For there to be a true democracy, a representative government is necessary. One of the cardinal problems we face as the human race is a marked lack of representation where it really matters, where the laws and policies that govern the lives of millions are made. Women, members of the LGBTQ+ community, black people, poor people and people living with disabilities are routinely excluded from decision making. This lack of inclusivity and representation is evident in the way the system antagonises them while catering to their oppressors.
Throughout history, decisions have been made about women’s identities and bodies without their input or permission. Countless oppressive laws make life harder for women and, throughout the world, our bodies have become a subject for political deliberation. Women are denied access to birth control, safe abortions and other medical procedures because of laws made to control women and their bodies without consideration for their bodily autonomy and right to self-determination. Similarly, the lack of equitable representation in parliament is glaring in the oppressive and violent laws passed in countries like Nigeria (the SSMPA) and more recently, Ghana.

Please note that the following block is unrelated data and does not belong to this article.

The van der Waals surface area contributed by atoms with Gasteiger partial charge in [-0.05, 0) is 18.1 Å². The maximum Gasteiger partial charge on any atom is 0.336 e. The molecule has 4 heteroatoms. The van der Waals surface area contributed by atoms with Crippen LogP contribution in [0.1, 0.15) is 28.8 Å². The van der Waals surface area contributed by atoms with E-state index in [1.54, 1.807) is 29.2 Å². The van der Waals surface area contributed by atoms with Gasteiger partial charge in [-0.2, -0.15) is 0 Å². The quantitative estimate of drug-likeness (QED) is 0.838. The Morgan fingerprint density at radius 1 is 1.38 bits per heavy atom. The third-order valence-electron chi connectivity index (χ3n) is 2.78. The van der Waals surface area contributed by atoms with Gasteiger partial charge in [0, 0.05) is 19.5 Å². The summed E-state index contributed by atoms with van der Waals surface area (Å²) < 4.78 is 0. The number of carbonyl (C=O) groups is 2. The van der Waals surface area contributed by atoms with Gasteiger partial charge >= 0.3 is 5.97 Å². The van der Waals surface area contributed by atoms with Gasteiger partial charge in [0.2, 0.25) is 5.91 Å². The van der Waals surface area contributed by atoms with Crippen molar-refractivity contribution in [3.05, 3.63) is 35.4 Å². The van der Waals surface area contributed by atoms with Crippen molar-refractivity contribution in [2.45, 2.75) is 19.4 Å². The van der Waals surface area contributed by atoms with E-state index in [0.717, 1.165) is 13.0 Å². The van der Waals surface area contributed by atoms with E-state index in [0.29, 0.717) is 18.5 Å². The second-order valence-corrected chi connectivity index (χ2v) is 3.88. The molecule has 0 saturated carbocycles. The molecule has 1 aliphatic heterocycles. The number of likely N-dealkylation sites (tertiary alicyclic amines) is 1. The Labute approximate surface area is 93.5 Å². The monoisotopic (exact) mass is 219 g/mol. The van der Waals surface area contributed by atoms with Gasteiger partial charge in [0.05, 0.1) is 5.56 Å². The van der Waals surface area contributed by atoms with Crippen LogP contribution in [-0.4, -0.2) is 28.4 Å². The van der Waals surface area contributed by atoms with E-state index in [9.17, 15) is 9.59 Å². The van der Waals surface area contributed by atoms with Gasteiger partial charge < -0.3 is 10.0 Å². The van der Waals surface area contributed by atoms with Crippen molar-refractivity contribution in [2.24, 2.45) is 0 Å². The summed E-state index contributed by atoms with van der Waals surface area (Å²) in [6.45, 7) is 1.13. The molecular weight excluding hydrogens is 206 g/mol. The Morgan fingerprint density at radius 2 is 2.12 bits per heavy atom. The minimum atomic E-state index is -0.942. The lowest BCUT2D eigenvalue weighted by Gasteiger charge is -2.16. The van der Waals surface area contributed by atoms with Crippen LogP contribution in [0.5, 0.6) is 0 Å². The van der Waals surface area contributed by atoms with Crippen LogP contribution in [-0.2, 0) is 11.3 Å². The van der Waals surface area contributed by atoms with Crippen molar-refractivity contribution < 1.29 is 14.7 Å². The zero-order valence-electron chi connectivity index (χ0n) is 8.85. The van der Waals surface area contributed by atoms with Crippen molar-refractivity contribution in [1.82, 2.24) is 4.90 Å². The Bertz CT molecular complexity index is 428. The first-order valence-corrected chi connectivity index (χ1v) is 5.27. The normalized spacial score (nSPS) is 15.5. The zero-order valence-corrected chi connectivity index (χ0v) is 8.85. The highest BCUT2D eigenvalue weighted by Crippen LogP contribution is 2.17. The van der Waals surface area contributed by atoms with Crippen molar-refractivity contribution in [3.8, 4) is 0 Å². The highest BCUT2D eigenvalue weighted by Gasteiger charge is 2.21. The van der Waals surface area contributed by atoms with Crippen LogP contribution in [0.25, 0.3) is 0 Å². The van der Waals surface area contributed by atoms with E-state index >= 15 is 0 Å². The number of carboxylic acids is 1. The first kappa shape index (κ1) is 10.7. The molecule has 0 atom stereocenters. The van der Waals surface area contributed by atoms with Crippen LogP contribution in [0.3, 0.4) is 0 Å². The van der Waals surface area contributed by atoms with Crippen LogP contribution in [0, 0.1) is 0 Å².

In recent times, in the face of the worldwide push for affirmative action towards equitable representation for women, we have seen many face-value, surface level, empty gestures that ultimately do nothing for the average woman in society. Tokenism is rife and ‘girl boss representation (rich, white women) is mostly what we get. If the representative of a certain oppressed demographic is far removed from the reality of the average member of that demographic, then what’s the point?
Members of oppressed groups deserve a seat at the table. We are tired of the ruling class making decisions that shape and alter the course of our lives without our input. Parliaments composed of true, competent representatives of the various groups in the countries or states they represent would be a step towards a better, more equitable society.